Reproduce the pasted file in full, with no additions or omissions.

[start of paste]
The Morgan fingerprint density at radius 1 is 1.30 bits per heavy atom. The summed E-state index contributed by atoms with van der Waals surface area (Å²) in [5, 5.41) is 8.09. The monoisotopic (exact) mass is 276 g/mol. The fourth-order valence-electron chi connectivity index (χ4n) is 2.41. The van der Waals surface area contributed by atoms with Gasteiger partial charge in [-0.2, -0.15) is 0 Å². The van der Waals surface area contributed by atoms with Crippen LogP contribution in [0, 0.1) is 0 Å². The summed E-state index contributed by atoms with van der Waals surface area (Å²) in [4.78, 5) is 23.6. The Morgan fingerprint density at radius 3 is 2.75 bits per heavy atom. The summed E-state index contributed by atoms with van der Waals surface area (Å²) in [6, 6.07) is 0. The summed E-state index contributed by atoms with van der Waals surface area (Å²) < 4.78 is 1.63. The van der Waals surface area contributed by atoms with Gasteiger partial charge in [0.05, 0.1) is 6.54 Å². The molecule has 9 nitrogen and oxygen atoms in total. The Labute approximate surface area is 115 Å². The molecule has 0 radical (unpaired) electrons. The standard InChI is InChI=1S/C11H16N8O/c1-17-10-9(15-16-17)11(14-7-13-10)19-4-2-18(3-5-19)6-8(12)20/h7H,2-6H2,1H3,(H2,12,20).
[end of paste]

The Morgan fingerprint density at radius 1 is 1.30 bits per heavy atom. The summed E-state index contributed by atoms with van der Waals surface area (Å²) in [5, 5.41) is 8.09. The monoisotopic (exact) mass is 276 g/mol. The fourth-order valence-electron chi connectivity index (χ4n) is 2.41. The van der Waals surface area contributed by atoms with Gasteiger partial charge in [-0.2, -0.15) is 0 Å². The van der Waals surface area contributed by atoms with Crippen LogP contribution in [0, 0.1) is 0 Å². The summed E-state index contributed by atoms with van der Waals surface area (Å²) in [4.78, 5) is 23.6. The Morgan fingerprint density at radius 3 is 2.75 bits per heavy atom. The summed E-state index contributed by atoms with van der Waals surface area (Å²) in [6, 6.07) is 0. The summed E-state index contributed by atoms with van der Waals surface area (Å²) < 4.78 is 1.63. The van der Waals surface area contributed by atoms with Gasteiger partial charge in [0.05, 0.1) is 6.54 Å². The molecule has 9 nitrogen and oxygen atoms in total. The Labute approximate surface area is 115 Å². The molecule has 0 radical (unpaired) electrons. The standard InChI is InChI=1S/C11H16N8O/c1-17-10-9(15-16-17)11(14-7-13-10)19-4-2-18(3-5-19)6-8(12)20/h7H,2-6H2,1H3,(H2,12,20).